Just came back from a great holiday in Crete with Anne. Truth be told, Crete has a lot more sunshine than Leeds and Zeus, the Greek god, was supposedly born on that fair isle! We didn't bump into the husband of Hera or any other Greek deity but we did have a remarkable encounter with a witty and outgoing plasterer, Ron and his delightful wife, Sally. (These names are not the real names.)
Last night I delivered my presentation on Mafia and the Problem of Evil to about thirty members of the evening fellowship at St Peter's in Harrogate.
At TFN we are committed to giving Christians an opportunity to think through challenging and difficult topics. Almost every day we hear about atrocities perpetrated by IS jihadists etc. How do we make sense of these terrifying stories? In my presentation I try to help sixth formers (RB in schools) to understand five ways of looking at evil and atrocity.
1) Evil is caused by bad karma (Hinduism)
An Indian fakir had been living on a bed of spikes for 18 months. Why was he doing this?
The desperate man said this: "I worship God in this way but I confess that the pricks of these spikes are not so bad as the pain I get from my sins and evil desires. My object is to crush the desires of self that I may gain salvation."
There are four ways of looking at this self-torturing fakir.
Some say: "Get off the bed of spikes and lie down on this Bonaparte French bed worth £2,700."
Very encouraged that my article 'How Evangelism can be Fun' is featured on the front of the Baptist Times. To date 15 people have made comments about my article.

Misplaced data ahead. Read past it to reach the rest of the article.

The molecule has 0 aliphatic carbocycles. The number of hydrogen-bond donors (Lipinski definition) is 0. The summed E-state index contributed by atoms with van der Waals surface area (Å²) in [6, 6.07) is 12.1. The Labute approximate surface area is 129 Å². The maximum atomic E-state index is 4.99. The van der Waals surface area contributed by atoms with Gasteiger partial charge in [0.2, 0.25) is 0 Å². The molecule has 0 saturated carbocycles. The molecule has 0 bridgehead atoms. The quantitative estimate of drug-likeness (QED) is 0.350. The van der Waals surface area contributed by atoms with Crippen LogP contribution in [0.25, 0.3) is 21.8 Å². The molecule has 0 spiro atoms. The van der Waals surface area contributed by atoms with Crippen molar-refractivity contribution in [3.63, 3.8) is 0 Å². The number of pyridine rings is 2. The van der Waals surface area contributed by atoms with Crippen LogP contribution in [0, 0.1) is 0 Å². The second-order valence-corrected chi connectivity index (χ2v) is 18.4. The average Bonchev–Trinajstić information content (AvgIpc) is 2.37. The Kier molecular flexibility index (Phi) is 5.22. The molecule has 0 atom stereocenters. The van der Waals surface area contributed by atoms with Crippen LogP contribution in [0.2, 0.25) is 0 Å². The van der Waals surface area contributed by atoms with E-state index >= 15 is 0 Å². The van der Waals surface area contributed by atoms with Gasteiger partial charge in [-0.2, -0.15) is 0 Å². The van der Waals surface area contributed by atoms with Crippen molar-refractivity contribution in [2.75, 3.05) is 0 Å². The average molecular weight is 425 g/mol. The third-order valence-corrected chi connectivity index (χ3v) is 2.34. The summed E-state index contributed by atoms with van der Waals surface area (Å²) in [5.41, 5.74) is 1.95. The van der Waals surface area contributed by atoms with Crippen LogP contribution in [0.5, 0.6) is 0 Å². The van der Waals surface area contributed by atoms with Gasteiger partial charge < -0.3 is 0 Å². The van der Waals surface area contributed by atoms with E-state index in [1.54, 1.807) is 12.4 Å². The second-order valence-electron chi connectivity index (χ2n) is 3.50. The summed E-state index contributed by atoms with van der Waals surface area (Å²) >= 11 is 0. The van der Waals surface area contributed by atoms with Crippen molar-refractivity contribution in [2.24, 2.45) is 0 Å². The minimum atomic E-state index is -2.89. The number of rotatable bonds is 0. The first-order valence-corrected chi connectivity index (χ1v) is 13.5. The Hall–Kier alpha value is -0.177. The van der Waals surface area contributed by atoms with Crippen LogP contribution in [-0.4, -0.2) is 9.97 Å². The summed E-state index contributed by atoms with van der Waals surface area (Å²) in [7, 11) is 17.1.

So delighted that an old friend, Jeffrey Dudiak, Professor of Philosophy, The King’s University, Edmonton, Canada wrote this:
Thanks to everyone who prayed for me yesterday. I really need this prayer support. RB is a ministry that is committed to reaching out to British teenagers and during this conference there was some serious bespoke evangelism going on. Please look at previous postings if you don't understand this way of talking about mission.
Bespoke evangelism begins with everyday conversation. This might involve chatting about vegetarian cooking, fish and chips, the royal family, detective dramas, sport, social events, photography, poetry, travel in exotic locations, gangster films and Hollywood stars. We find out what people naturally enjoy talking about and then we build bridges into this enjoyable chat zone. We seamlessly connect Christian faith to garlic, diamond rings, the royal family and fish and chips. It's relevant, imaginative and fun!
In 2003 football hard man and actor Vinnie Jones admitted assaulting an airline passenger and drunkenly claiming he could have a flight crew "murdered for £3,000". Jones became incandescent with rage when a fellow passenger, Stephen Driscoll told him he was being "annoying", sparking a tirade of aggressive threats from the celebrity. Jones was given 80 hours community service and fined £800.
Despite this, Vinnie is a man of prayer. Surprised? In Vinnie the Autobiography, Vinnie explained his faith like this:
Gareth Jones, our TFN director and I have recently started talking about bespoke evangelism. Gareth is quite good at this but not as good as me!
The heart of bespoke evangelism is to find out what a person enjoys talking about and then to build bridges into this enjoyable chat zone. This method of 'witnessing' is to be contrasted with bible bashing that both ignores contemporary culture and often alienates people.
Here is an illustration of bespoke evangelism that seemed to work very well:
I was incredibly chuffed by these two reviews of my new book. Richard Middleton is a superb Old Testament scholar who is a seminal thinker in both worldview and eschatology. Recently Richard came to the UK and delivered some riveting, brilliant and edifying lectures on a new heavens and a new earth and the psalms. Richard is not only a scholar and a gent. He is also a very warm and witty follower of Jesus who hails from Jamaica. I love his accent!
I have not met Steve Divall. He is the vicar of St Helen's in North Kensington.
Thanks to wordsmith, poet and great friend Rachel Lawrence for this review of The Spy, the Rat and the Bed of Nails.